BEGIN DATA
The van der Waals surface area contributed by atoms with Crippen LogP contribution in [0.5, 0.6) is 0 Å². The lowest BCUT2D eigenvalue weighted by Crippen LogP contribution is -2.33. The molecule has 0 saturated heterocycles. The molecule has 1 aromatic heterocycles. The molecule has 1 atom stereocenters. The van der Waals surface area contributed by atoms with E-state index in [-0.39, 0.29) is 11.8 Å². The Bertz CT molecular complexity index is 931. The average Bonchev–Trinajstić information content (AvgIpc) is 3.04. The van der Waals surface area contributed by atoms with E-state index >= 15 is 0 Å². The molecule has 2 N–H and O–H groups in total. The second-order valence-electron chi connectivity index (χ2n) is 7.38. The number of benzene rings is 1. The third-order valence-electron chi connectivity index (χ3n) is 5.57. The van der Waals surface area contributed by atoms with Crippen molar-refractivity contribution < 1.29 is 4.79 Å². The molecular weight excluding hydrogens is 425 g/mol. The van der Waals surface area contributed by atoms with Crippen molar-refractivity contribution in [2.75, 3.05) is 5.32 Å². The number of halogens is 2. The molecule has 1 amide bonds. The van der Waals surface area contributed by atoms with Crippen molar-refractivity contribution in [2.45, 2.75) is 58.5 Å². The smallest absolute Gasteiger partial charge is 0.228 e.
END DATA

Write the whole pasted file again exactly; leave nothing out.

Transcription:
The van der Waals surface area contributed by atoms with Crippen LogP contribution in [0.5, 0.6) is 0 Å². The lowest BCUT2D eigenvalue weighted by Crippen LogP contribution is -2.33. The molecule has 0 saturated heterocycles. The molecule has 1 aromatic heterocycles. The molecule has 1 atom stereocenters. The van der Waals surface area contributed by atoms with E-state index in [-0.39, 0.29) is 11.8 Å². The Bertz CT molecular complexity index is 931. The average Bonchev–Trinajstić information content (AvgIpc) is 3.04. The van der Waals surface area contributed by atoms with E-state index >= 15 is 0 Å². The molecule has 2 N–H and O–H groups in total. The second-order valence-electron chi connectivity index (χ2n) is 7.38. The number of benzene rings is 1. The third-order valence-electron chi connectivity index (χ3n) is 5.57. The van der Waals surface area contributed by atoms with Crippen molar-refractivity contribution < 1.29 is 4.79 Å². The molecular weight excluding hydrogens is 425 g/mol. The van der Waals surface area contributed by atoms with Crippen molar-refractivity contribution in [2.75, 3.05) is 5.32 Å². The number of halogens is 2. The molecule has 1 amide bonds. The van der Waals surface area contributed by atoms with Crippen molar-refractivity contribution in [2.45, 2.75) is 58.5 Å². The smallest absolute Gasteiger partial charge is 0.228 e.